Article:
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Autoinflammatory and autoimmune diseases are characterized by an oversensitive immune system with loss of the physiological endogenous regulation, involving multifactorial self-reactive pathological mechanisms of mono- or polygenic nature. Failure in regulatory mechanisms triggers a complex network of dynamic relationships between innate and adaptive immunity, leading to coexistent autoinflammatory and autoimmune processes. Sustained exposure to a trigger or a genetic alteration at the level of the receptors of the natural immune system may lead to abnormal activation of the innate immune system, adaptive system activation, loss of self-tolerance, and systemic inflammation. The IL-1 family members critically activate and regulate innate and adaptive immune responses’ diversity and plasticity in autoimmune and/or autoinflammatory conditions. The IL-23/IL-17 axis is key in the communication between innate immunity (IL-23-producing myeloid cells) and adaptive immunity (Th17- and IL-17-expressing CD8+ T cells). In psoriasis, these cytokines are decisive to the different clinical presentations, whether as plaque psoriasis (psoriasis vulgaris), generalized pustular psoriasis (pustular psoriasis), or mixed forms. These forms reflect a gradient between autoimmune pathophysiology with predominant adaptive immune response and autoinflammatory pathophysiology with predominant innate immune response. 1. Introduction Autoinflammatory and autoimmune diseases are characterized by immune system hyperactivity, typically featuring an against-self pathological process. They are systemic diseases and mono- or polygenic. The innate immune system directly causes tissue inflammation in autoinflammatory diseases. An adaptive immune dysregulation—against self—is found in autoimmune diseases. Both combined are present in mixed autoinflammatory-autoimmune pattern diseases (Figure 1).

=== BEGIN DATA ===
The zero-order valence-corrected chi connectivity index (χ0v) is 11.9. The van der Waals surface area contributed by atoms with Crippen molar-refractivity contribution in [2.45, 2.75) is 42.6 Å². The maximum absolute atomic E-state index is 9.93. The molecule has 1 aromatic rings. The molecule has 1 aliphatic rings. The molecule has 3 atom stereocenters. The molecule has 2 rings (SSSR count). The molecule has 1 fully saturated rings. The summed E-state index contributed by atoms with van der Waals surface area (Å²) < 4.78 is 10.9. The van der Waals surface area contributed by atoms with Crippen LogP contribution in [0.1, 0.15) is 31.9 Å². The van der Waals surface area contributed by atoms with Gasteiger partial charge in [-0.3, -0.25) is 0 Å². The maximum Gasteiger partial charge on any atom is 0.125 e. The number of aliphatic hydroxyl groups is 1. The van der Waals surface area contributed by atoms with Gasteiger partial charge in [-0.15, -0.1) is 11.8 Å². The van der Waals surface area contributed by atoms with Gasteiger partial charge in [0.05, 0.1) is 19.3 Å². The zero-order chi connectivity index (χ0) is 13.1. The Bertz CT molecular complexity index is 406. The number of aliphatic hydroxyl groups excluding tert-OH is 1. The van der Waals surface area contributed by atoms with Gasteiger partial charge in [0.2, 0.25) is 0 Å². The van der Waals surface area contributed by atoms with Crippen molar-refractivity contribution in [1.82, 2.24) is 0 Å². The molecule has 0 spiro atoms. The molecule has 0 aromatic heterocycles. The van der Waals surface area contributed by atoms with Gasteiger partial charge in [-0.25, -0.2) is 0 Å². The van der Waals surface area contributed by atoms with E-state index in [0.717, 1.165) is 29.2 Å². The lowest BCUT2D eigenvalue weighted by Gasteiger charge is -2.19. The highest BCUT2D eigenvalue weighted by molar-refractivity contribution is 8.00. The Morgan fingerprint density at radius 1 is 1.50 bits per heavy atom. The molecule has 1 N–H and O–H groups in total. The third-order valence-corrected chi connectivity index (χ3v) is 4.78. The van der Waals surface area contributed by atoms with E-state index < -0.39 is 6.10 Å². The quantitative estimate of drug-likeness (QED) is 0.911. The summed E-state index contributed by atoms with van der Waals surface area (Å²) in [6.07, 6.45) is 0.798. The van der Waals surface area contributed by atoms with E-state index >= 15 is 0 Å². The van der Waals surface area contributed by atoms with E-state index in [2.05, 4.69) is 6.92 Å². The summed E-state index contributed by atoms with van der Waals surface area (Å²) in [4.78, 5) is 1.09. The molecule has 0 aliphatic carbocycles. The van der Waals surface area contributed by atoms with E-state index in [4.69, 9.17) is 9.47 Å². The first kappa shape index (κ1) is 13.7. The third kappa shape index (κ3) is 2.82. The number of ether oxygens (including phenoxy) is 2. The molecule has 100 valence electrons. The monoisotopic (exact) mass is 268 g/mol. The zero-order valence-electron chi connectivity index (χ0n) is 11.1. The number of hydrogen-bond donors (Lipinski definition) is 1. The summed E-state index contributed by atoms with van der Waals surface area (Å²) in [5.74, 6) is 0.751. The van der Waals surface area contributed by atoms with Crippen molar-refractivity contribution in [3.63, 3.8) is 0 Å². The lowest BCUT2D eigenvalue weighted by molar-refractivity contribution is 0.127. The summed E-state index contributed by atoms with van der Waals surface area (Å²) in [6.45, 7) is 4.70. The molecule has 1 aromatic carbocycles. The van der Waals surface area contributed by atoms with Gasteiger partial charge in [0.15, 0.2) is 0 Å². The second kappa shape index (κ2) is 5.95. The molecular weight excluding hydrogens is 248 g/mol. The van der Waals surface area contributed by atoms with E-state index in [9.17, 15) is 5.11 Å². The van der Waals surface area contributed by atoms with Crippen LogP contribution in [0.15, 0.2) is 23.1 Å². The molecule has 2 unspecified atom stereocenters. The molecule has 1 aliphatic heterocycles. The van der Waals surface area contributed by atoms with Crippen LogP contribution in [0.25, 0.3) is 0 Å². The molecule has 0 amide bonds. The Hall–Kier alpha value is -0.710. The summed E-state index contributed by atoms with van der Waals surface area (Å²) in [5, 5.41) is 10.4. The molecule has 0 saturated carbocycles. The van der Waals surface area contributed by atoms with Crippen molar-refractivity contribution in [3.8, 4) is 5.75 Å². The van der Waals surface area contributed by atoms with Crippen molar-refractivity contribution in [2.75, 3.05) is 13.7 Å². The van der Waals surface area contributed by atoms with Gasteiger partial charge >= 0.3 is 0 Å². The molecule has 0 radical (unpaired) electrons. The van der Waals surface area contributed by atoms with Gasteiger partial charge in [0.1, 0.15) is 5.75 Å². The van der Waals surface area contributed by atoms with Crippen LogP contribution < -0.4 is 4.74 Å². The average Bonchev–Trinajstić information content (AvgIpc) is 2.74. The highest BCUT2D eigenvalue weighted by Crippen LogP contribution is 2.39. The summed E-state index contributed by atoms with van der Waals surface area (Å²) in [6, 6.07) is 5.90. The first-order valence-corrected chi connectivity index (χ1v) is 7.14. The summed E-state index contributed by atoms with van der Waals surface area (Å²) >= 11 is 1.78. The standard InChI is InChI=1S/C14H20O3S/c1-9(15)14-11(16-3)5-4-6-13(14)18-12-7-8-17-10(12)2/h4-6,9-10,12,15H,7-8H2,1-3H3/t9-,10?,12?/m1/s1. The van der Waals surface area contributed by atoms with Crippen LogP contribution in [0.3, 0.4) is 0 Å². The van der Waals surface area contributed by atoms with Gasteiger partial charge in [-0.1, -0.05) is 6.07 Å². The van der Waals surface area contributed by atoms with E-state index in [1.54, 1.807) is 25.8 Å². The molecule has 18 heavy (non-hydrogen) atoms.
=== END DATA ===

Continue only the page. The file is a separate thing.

... All these molecules behave as danger signals, thus alerting the immune system to trigger a response. Some of them are well-known contributors to the onset a chronic low-inflammatory state (Chan et al., 2012;Broggi and Granucci, 2015). ...